I have been a leader since I was a kid.  I was the youth representative on a number of boards as a high school student, and was put in charge of a diocesan program at age 18.  Throughout my life, I’ve always been seen as strong and independent.  Which often worked just fine for me.

But there have been times in my life when my life has gotten to be too much.  And what I found out is that being a strong, independent woman did not prepare me to ask for help.  And even more disheartening, when I finally screwed up the courage to ask for help, people didn’t believe I really needed it.  I got minimal help, even when I asked for it.  

And so, over the past decade, I have been working on sharing my needs more, asking for help more, building a support system of people who could hear me when I said, “Help,” people who would encourage me to say,”Help” and people who would help when called.  

These friends and groups and colleagues have been a lifeline to me during the chaos and change of this pandemic.  Receiving help has actually kept me strong.  It has supported me in thinking independently.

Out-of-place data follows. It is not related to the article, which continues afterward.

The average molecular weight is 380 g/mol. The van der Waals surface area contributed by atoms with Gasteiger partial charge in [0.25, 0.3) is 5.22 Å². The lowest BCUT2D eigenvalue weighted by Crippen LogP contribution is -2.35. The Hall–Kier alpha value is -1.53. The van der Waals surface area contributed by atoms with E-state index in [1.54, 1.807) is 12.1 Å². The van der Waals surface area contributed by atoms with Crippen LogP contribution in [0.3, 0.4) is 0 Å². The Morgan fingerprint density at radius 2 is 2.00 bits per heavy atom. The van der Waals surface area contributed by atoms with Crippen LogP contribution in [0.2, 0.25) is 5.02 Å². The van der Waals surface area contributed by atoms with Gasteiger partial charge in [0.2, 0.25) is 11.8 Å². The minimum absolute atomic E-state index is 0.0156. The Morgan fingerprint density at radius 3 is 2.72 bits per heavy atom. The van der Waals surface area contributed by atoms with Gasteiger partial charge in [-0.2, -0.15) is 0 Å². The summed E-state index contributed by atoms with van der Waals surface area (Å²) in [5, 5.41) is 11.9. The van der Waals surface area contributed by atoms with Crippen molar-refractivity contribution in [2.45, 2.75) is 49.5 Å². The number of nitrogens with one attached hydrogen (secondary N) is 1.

So…how about you?  

What do other people think about you?  Are they able to respond to your asks for help and companionship?  

What do you think about yourself?  Can you ask for help and companionship?

I say this a lot: We are in this for the long haul.  

If you don’t yet have a cadre of friends and companions who can hear your call for help, and who can respond meaningfully — make that a priority for the coming months. 
Re-connect with those you care about.

Model vulnerability with one another.  

It is good to be strong.  It is also good to be helped. 

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